I didn’t want a sponsor. Because, I mean, how do you even go about picking someone that’s going to shape your spiritual formation? In all the meetings, they were always on and on about “spiritual fitness” and how one day my relationship with my higher power would be all that stood between me & a drink. That’s BIG. How did I know if any of these jokers were even qualified to help me dig through all this emotional baggage to get (and stay) sober?

And I sure as hell didn’t want to call people. The AAs seemed to want me to call people just to say hey. To talk about…whatever. Uh, no thanks. I had friends for that.

And sharing in a meeting? No. Definitely not. I mean, first of all, most people just rambled on and on and said nothing of any significance. Then, if I did decide I wanted to share, I couldn’t hear anything anyone said over the roar of “DON’T FUCK IT UP” in my own head. So, no. Sharing wasn’t going to happen. Not for this alcoholic.

I showed up for two years. I did work the steps–mainly because I found a sponsor who didn’t want a relationship with me at all. She wanted to get me through the steps quickly and thoroughly so I could stay sober. She did. And I did. (She was precisely what I needed in that moment in my life. And I’m so grateful for her.)

But then I was done with AA. I stuck around because I believed the line that if you stop going to meetings, you’re going to get drunk. Then I gave myself some credit, continued to practice the principles and work on my relationship with my Higher Power–and quit AA.

When unmistakably, and completely out of the blue, I knew I needed to go back to AA meetings, it wasn’t because I wanted a drink. Or because I was afraid I’d drink. I mean, I if I say God told me to, are we gonna be able to take me seriously after that. Because that’s what happened. I stayed sober because I have been maintaining that relationship with my Higher Power all along—and so I knew I, undeniably, that I was being called to go back.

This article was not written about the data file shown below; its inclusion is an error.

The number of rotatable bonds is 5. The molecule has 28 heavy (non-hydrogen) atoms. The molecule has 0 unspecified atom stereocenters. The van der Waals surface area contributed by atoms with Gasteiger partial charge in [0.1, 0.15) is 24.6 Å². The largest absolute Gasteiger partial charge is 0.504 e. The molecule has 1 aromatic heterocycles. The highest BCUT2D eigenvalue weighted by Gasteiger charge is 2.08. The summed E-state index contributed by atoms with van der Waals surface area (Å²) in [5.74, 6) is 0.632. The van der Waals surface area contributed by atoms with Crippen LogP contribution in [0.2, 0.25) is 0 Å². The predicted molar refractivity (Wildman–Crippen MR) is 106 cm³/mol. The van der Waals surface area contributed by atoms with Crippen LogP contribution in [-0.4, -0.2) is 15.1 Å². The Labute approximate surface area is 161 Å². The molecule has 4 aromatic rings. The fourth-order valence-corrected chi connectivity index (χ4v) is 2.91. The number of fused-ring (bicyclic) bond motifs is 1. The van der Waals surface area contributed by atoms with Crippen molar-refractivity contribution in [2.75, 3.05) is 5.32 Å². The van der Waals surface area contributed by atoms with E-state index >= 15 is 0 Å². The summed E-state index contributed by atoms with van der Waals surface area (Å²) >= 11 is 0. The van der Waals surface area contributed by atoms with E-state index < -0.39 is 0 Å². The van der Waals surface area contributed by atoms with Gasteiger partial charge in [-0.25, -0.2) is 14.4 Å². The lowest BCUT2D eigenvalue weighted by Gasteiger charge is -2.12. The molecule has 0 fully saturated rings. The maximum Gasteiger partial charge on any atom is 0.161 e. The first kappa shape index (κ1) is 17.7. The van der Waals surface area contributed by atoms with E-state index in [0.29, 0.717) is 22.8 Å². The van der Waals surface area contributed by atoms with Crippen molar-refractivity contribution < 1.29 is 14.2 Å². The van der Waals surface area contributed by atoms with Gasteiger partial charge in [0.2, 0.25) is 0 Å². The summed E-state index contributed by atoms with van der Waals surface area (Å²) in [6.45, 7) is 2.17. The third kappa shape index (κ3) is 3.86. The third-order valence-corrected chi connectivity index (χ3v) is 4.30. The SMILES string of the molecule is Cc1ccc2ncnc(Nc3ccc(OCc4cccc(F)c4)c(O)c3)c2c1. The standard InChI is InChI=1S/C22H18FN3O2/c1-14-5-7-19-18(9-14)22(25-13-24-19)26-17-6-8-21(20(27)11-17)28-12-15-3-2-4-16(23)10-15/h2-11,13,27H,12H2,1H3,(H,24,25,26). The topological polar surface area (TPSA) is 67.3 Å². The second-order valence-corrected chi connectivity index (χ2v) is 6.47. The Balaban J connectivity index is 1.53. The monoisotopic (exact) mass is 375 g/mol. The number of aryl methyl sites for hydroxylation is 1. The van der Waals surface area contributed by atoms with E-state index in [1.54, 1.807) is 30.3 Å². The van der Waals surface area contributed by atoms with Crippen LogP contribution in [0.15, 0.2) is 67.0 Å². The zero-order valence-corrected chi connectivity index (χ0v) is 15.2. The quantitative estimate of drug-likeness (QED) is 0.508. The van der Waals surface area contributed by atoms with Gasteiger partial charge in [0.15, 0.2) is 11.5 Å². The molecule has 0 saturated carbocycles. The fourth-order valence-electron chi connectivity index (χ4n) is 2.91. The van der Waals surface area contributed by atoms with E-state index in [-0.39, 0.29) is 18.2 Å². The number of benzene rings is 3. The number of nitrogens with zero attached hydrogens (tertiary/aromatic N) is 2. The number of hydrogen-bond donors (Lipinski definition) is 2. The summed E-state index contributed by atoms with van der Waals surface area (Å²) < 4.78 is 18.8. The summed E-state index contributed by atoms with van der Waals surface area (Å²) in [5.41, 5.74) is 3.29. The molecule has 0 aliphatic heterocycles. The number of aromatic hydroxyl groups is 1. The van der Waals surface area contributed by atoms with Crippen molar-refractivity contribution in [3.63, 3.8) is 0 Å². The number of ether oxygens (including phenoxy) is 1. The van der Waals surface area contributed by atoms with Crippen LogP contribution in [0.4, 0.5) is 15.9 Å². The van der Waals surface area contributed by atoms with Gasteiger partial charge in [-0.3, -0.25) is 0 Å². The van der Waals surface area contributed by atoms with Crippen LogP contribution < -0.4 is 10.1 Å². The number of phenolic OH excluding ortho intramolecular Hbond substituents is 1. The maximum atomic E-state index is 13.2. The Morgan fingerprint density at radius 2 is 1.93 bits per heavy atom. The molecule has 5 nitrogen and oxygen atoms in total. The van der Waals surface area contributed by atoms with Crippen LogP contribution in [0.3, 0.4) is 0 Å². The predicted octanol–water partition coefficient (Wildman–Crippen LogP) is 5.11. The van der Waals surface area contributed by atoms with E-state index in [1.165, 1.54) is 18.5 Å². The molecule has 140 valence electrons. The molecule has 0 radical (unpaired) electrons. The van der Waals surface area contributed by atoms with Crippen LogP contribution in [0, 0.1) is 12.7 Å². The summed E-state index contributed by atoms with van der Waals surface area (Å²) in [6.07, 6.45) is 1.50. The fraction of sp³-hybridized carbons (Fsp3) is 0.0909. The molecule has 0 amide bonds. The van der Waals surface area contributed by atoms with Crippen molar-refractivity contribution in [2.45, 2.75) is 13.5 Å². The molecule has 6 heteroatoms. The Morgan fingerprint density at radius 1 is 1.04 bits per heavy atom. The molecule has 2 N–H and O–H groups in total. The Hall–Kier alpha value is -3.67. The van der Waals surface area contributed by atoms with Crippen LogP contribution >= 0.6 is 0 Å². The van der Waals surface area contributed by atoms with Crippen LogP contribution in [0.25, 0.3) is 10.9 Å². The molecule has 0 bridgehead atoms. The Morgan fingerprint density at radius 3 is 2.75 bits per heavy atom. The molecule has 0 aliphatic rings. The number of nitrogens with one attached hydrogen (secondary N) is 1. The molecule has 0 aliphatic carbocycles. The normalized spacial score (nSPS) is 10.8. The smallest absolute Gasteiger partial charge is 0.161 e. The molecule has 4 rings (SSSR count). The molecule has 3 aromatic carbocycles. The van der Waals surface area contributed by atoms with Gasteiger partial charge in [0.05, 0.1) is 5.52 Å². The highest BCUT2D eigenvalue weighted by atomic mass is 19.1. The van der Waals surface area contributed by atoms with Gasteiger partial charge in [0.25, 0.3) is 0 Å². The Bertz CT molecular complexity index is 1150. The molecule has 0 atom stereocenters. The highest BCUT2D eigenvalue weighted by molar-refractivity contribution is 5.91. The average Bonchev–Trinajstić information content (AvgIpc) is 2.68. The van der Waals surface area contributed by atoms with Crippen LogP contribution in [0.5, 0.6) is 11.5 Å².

I still have no idea why.

But I do know this. I am so different than I was 8 years ago.

Look, AA meetings are all about sharing experience, strength, and hope with a whole group of (mostly) likeminded folks. These are people who have gotten a daily reprieve from their own self-inflicted hell. And the only way they get to keep that reprieve is to work on their spiritual life–striving toward selflessness, connection, service. HOW COULD I NOT LOVE THAT?!? It’s literally almost everything I love & strive for in my own life. And folks are just sitting around, talking freely about their struggles & triumphs, supporting each other & pushing each other to grow. It’s kind of miraculous, really.

But it comes down to willingness. 8 years ago, I wasn’t willing to do shit. I wasn’t willing to share my vulnerability, to admit that sometimes I might not exactly know everything. I wasn’t willing to let people see me. And you can’t exist in AA without being seen.

The program hasn’t changed at all. But my perspective has. I have.

It’s like my buddy said after a meeting, “It took me a long time to understand, but it’s all just love in here, man. It’s just love.”

Avoiding Anvils

What happens when an AWOL AA goes back to a meeting? She remembers how damn good it is to be sober.

Euphoric. That’s how drinking always made me feel.* (Until it didn’t.)